Now even more to consider, the meaning of colors. Remember what color means to you is more important than these basic ideas about color. Color choices should reflect personal preferences over universal opinions. For instance what do you choose in your clothing colors, what magazine covers appeal to you, how about your cars or accessories – take a look around at your surroundings and note what has appeal to you. That will provide a good starting place for planning your interior paint choices.
Remember that colors can lean different directions from where they start on the Color Wheel, picking up traits of the neighboring color. You may start with green, but when you lean towards yellow you can transform the calm green into a more lively pear color. Red can mix in a bit of purple or violet and add passion and sensuality. Blue can add a bit of green ending up with a teal that provides a great place to start and add touches of purple for a jazzy look or blue and green for a harmonious look.
Think of the room you are considering and the mood you are after. Tranquil, romantic, exciting, hungry, uplifting, etc – then think about what colors will create that feeling for you.
Here’s some fun interpretations that we have gathered up for your perusal.
– Red – A stimulating color, never to be over-used but used right it can really deliver. Impulsive personalities gravitate towards red.
– Yellow – Increased mental stimulation and to add brightness in rooms with limited or no windows. Extroverted, high energy individuals may lean toward yellow and red accents. Yellow is high-energy and cheerfully uplifting.
– Orange – Said to influence appetite, a popular choice for dining rooms and appealing to the non-conformists and opinionated among us.
– Green – Has a calming effect on nerves, even said to lower blood pressure. Green is a favorite for many intense individuals and can create really dramatic effects when combined with other colors. Green is the color of nature creating a friendly and comforting atmosphere where it is used.
– Blue – Another calming color, decreasing effect on appetite and appealing to those that are cool, calm and collective. In nature we think of the blue sky and sea and the calmness and tranquility present there.
– Violet – A royal color that also has a calming effect along with its purple and lavender brothers and sisters.
– White – Has been the color of purity and cleanliness so if that’s you lean toward the thousands of variations of white available, perhaps combined with something a bit more daring for your accents.
– Black – Can create a sophisticated, elegant or bold element when used correctly in your color palette. Never use too much black or it will loose its effect and overpower everything.
One “tried and true” method for interior paint choices is to paint the walls a neutral color like a beige and the ceiling and trim white. This is a choice many sellers opt for when wanting to help the marketing their home with a fresh, clean coat of paint.
Great Video on How To Use Color Theory When Decorating put together by Howcast.
Here’s Some Other Quick Tips to Remember.
Don’t Rush into a Decision – It is ok to collect paint chips, magazine clippings, wallpaper, fabric, carpet or upholstery swatches and take time making your decision on interior painting.
Examine the Colors Closely – Once you narrow things down, be sure to look at the shades nearby the choices you’ve made to make sure you treat your dominant, neutral and accent choices properly. Tape the color strip vertically in the area that you are considering using it, then observe it at different times of day and under varied lighting situations.
Paint Finish Choices – Now that is a whole separate blog post but as a quick review, matte or flat finishes hide wall imperfections, glossier finishes reflect more light.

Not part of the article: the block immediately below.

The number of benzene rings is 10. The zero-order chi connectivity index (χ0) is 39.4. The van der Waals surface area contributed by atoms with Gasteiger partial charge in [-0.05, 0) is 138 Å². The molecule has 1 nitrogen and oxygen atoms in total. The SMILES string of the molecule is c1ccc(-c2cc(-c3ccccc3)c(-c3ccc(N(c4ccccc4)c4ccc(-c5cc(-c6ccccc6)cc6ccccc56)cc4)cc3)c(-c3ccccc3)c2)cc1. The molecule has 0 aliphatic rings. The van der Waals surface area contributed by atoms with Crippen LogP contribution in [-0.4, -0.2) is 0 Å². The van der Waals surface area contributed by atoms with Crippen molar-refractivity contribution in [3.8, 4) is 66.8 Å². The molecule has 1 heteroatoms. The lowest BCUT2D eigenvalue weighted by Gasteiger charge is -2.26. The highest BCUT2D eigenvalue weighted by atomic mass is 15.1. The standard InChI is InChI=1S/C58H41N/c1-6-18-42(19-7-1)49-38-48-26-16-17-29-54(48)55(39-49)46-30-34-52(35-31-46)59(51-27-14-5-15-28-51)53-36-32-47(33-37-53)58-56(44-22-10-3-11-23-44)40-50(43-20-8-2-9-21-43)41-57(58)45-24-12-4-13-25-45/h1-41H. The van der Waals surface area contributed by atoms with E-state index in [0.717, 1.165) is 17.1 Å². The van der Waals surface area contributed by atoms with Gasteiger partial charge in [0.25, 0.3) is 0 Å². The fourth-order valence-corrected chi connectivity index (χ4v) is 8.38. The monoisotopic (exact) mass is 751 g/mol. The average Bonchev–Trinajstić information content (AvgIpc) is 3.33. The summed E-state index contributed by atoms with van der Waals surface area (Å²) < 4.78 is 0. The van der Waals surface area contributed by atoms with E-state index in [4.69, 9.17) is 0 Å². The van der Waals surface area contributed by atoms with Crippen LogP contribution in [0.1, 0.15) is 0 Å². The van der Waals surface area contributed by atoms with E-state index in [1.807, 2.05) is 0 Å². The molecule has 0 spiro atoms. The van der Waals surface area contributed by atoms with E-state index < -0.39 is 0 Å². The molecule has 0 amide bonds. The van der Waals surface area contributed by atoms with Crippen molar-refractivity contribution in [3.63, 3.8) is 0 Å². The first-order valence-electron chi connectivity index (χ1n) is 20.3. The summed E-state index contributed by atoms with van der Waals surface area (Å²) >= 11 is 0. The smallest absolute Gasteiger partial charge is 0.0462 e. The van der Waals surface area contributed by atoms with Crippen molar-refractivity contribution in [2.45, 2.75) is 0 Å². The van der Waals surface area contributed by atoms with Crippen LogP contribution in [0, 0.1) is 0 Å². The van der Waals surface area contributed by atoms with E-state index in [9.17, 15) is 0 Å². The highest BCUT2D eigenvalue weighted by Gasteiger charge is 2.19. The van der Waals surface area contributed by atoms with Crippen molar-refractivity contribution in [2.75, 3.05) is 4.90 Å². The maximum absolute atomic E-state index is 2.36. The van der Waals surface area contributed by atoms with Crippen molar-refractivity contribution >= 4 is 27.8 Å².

White is Often in the Mix – Many combinations make use of a white or off-white of some type, so make sure the white your choose matches your other colors. You can go for a cooler, blueish white or a warmer yellow or pinkish direction.
Keep Good Records – There is nothing worse that saying “I wish I could remember the name of that paint color”. Start a notebook and keep track of all potential decorating influences that may help you make the perfect decision.
Let the Light Shine – Light is the single greatest game changer when it comes to how paint will look on the wall. Be sure to observe the actual sample in the light of your rooms under all lighting conditions that you expect to experience in that room. Rainy days, sunny days, overcast days, nights with artificial lights and dim lighting.
Go Light on the Ceilings – Generally ceilings are not directly lit so they need a lighter paint to reflect the available light. If you are after matching the ceiling color to the walls, try going several shades lighter on the ceiling.
Dry Any Samples of Paint – As we all know, paint dries a different color than it looks like when it is wet. So if you plan on painting a sample area or board be sure to let it dry thoroughly before you make any judgements.
Add Emphasis with Color – Long, narrow rooms look wider by using a light color on the longer walls opposed by the darker color on the shorter walls. Ceilings can look higher by using a lighter color or by using a darker color can look lower. Use color to direct attention to one wall of a room or away from another area. Decorators and painting professionals can give you expert advice about minimizing some things while emphasizing others with the use of color. Focal points can be created to highlight architectural features, crown moldings or arched window frames by the colors you choose.
Go For It! – Don’t lose your courage, make your statement with color. We all love color and enjoy seeing it used in everything that we interact with. Your home should not be an exception, it should be your showcase of personal color choices. When you enter a room the color is one of the first things you notice and subconsciously it can affect your mood and how you feel when you are in the room. It can change how you feel about the furnishings and decor too. Nothing can add so much for so little to your life experience, so what are you waiting for – start planning!
Kudos to It Can Be Arranged Interior Design of Atlanta, they created this cool video.
The options are endless, let’s meet soon and discuss the possibilities. Franklin Painting serves all of Central Connecticut and many CT Shoreline homes as well. Call us at Toll-Free at 877-646-7774